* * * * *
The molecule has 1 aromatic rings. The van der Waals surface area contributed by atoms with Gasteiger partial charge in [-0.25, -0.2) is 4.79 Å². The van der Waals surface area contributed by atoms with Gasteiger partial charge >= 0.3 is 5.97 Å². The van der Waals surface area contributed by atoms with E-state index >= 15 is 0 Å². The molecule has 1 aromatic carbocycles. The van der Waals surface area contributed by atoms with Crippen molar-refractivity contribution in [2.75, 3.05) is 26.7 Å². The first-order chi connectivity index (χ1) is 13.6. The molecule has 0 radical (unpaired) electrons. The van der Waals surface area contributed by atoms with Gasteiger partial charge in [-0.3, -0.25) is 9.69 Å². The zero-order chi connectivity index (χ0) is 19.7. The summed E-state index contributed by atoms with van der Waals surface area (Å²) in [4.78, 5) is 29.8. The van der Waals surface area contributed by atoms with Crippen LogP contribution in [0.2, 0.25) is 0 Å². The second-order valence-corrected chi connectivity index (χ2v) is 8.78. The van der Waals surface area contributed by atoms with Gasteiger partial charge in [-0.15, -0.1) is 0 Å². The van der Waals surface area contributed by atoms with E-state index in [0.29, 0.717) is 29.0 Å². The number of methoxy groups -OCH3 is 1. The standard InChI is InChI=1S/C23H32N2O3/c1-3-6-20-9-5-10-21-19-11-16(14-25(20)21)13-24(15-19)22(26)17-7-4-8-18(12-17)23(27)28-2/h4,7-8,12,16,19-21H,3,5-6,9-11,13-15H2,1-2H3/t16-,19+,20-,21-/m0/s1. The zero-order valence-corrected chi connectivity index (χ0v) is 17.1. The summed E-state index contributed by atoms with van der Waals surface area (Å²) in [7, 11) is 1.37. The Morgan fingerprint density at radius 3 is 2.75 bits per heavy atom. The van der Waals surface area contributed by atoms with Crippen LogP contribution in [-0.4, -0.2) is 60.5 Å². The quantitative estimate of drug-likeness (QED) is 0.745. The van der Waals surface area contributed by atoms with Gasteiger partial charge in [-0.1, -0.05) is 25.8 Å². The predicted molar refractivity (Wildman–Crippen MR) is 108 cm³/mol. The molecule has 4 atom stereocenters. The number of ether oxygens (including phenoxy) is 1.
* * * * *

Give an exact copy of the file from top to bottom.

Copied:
The molecule has 1 aromatic rings. The van der Waals surface area contributed by atoms with Gasteiger partial charge in [-0.25, -0.2) is 4.79 Å². The van der Waals surface area contributed by atoms with Gasteiger partial charge >= 0.3 is 5.97 Å². The van der Waals surface area contributed by atoms with E-state index >= 15 is 0 Å². The molecule has 1 aromatic carbocycles. The van der Waals surface area contributed by atoms with Crippen molar-refractivity contribution in [2.75, 3.05) is 26.7 Å². The first-order chi connectivity index (χ1) is 13.6. The molecule has 0 radical (unpaired) electrons. The van der Waals surface area contributed by atoms with Gasteiger partial charge in [-0.3, -0.25) is 9.69 Å². The zero-order chi connectivity index (χ0) is 19.7. The summed E-state index contributed by atoms with van der Waals surface area (Å²) in [4.78, 5) is 29.8. The van der Waals surface area contributed by atoms with Crippen LogP contribution in [0.2, 0.25) is 0 Å². The second-order valence-corrected chi connectivity index (χ2v) is 8.78. The van der Waals surface area contributed by atoms with Gasteiger partial charge in [-0.15, -0.1) is 0 Å². The van der Waals surface area contributed by atoms with E-state index in [0.29, 0.717) is 29.0 Å². The number of methoxy groups -OCH3 is 1. The standard InChI is InChI=1S/C23H32N2O3/c1-3-6-20-9-5-10-21-19-11-16(14-25(20)21)13-24(15-19)22(26)17-7-4-8-18(12-17)23(27)28-2/h4,7-8,12,16,19-21H,3,5-6,9-11,13-15H2,1-2H3/t16-,19+,20-,21-/m0/s1. The zero-order valence-corrected chi connectivity index (χ0v) is 17.1. The summed E-state index contributed by atoms with van der Waals surface area (Å²) in [7, 11) is 1.37. The Morgan fingerprint density at radius 3 is 2.75 bits per heavy atom. The van der Waals surface area contributed by atoms with Crippen LogP contribution in [-0.4, -0.2) is 60.5 Å². The quantitative estimate of drug-likeness (QED) is 0.745. The van der Waals surface area contributed by atoms with Gasteiger partial charge in [-0.1, -0.05) is 25.8 Å². The predicted molar refractivity (Wildman–Crippen MR) is 108 cm³/mol. The molecule has 4 atom stereocenters. The number of ether oxygens (including phenoxy) is 1.